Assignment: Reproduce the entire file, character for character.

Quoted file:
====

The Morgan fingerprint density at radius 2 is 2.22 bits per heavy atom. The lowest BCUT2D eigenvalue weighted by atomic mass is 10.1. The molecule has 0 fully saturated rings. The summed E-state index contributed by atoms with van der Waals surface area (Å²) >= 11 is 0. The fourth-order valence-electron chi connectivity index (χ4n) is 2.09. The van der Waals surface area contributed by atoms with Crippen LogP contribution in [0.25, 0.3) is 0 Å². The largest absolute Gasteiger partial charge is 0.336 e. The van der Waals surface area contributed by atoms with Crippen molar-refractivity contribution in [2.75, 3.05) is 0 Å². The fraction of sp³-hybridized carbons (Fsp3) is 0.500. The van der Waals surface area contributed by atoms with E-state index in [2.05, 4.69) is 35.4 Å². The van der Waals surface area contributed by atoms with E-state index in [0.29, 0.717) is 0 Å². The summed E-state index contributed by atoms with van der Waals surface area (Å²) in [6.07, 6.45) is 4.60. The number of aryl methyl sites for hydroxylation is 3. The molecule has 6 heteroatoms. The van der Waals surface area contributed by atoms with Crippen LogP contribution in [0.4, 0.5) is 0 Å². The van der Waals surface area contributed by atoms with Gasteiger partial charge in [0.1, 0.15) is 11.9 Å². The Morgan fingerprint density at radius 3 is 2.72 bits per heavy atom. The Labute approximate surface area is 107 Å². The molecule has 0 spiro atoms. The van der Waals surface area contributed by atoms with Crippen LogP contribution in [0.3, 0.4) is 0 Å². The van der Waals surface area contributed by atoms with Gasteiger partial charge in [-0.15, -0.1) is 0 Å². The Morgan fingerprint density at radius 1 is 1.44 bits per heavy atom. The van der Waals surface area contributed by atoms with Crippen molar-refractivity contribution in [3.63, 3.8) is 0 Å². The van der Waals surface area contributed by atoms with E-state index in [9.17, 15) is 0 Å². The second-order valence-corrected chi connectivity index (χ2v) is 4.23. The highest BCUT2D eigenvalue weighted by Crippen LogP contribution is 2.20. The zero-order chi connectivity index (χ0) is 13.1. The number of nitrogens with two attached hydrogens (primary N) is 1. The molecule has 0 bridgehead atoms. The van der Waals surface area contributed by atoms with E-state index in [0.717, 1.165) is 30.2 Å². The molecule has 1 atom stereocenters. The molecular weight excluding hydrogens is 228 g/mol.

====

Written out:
The Morgan fingerprint density at radius 2 is 2.22 bits per heavy atom. The lowest BCUT2D eigenvalue weighted by atomic mass is 10.1. The molecule has 0 fully saturated rings. The summed E-state index contributed by atoms with van der Waals surface area (Å²) >= 11 is 0. The fourth-order valence-electron chi connectivity index (χ4n) is 2.09. The van der Waals surface area contributed by atoms with Crippen LogP contribution in [0.25, 0.3) is 0 Å². The largest absolute Gasteiger partial charge is 0.336 e. The van der Waals surface area contributed by atoms with Crippen molar-refractivity contribution in [2.75, 3.05) is 0 Å². The fraction of sp³-hybridized carbons (Fsp3) is 0.500. The van der Waals surface area contributed by atoms with E-state index in [2.05, 4.69) is 35.4 Å². The van der Waals surface area contributed by atoms with E-state index in [0.29, 0.717) is 0 Å². The summed E-state index contributed by atoms with van der Waals surface area (Å²) in [6.07, 6.45) is 4.60. The number of aryl methyl sites for hydroxylation is 3. The molecule has 6 heteroatoms. The van der Waals surface area contributed by atoms with Crippen LogP contribution in [0.4, 0.5) is 0 Å². The van der Waals surface area contributed by atoms with Gasteiger partial charge in [0.1, 0.15) is 11.9 Å². The Morgan fingerprint density at radius 3 is 2.72 bits per heavy atom. The Labute approximate surface area is 107 Å². The molecule has 0 spiro atoms. The van der Waals surface area contributed by atoms with Crippen LogP contribution in [0.3, 0.4) is 0 Å². The van der Waals surface area contributed by atoms with Gasteiger partial charge in [-0.15, -0.1) is 0 Å². The Morgan fingerprint density at radius 1 is 1.44 bits per heavy atom. The van der Waals surface area contributed by atoms with Crippen molar-refractivity contribution in [3.63, 3.8) is 0 Å². The van der Waals surface area contributed by atoms with E-state index in [9.17, 15) is 0 Å². The second-order valence-corrected chi connectivity index (χ2v) is 4.23. The highest BCUT2D eigenvalue weighted by Crippen LogP contribution is 2.20. The zero-order chi connectivity index (χ0) is 13.1. The number of nitrogens with two attached hydrogens (primary N) is 1. The molecule has 0 bridgehead atoms. The van der Waals surface area contributed by atoms with E-state index in [0.717, 1.165) is 30.2 Å². The molecule has 1 atom stereocenters. The molecular weight excluding hydrogens is 228 g/mol.